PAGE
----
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Should I use at or of in the following passage?

and through attendance [at/of] the regular video conferences has played an active part in ...

I guess my attendance at school could be questioned here, but perhaps through my attendance of an intensive English class I'd be able to figure out which one to use.

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Nice question - attendance has historically been associated with a specific physical location. –  StuartLC Jan 3 '12 at 12:51
    
AT place, OF/AT event. AT is always true. Hope that helps mate. Have a good one. –  speedyGonzales Jan 3 '12 at 13:36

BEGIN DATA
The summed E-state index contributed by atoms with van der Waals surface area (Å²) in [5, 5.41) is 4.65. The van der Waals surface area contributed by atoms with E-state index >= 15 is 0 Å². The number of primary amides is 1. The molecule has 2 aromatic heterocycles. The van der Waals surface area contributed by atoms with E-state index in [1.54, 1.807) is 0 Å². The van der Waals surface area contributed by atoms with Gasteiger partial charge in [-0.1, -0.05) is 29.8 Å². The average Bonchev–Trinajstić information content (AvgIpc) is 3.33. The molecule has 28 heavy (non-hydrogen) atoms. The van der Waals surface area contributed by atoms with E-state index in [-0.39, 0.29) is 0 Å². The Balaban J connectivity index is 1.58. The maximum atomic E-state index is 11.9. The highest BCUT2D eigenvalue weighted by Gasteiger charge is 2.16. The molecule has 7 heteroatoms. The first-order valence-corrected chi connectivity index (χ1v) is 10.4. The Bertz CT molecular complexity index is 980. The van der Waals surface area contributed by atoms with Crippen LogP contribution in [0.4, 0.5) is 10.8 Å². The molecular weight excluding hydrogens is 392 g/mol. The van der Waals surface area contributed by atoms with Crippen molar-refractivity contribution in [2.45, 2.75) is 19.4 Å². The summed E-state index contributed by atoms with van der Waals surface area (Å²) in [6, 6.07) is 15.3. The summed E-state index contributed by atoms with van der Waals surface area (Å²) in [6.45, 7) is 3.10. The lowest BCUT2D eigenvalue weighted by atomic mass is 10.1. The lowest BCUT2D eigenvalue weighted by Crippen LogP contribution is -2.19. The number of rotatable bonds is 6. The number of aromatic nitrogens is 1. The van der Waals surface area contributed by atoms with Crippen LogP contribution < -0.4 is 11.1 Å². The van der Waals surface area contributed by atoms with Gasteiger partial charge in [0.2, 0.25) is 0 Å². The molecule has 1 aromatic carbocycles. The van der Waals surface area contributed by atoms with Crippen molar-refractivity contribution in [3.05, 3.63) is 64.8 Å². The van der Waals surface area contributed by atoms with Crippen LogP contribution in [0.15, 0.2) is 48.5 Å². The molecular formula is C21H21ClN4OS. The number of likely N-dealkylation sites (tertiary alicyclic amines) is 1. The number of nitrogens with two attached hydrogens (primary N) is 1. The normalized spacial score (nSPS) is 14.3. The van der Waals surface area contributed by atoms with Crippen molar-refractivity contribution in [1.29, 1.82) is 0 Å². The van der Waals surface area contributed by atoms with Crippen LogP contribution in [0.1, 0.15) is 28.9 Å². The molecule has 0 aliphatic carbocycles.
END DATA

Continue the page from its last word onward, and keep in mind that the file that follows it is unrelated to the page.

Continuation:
1 Answer 1

The use of at is certainly accepted with the word attendance. Of gives a connotation of possession (since it plays the role of the genitive), which isn't necessary here. So, at would be a better choice.

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protected by RegDwigнt Apr 22 '12 at 15:06

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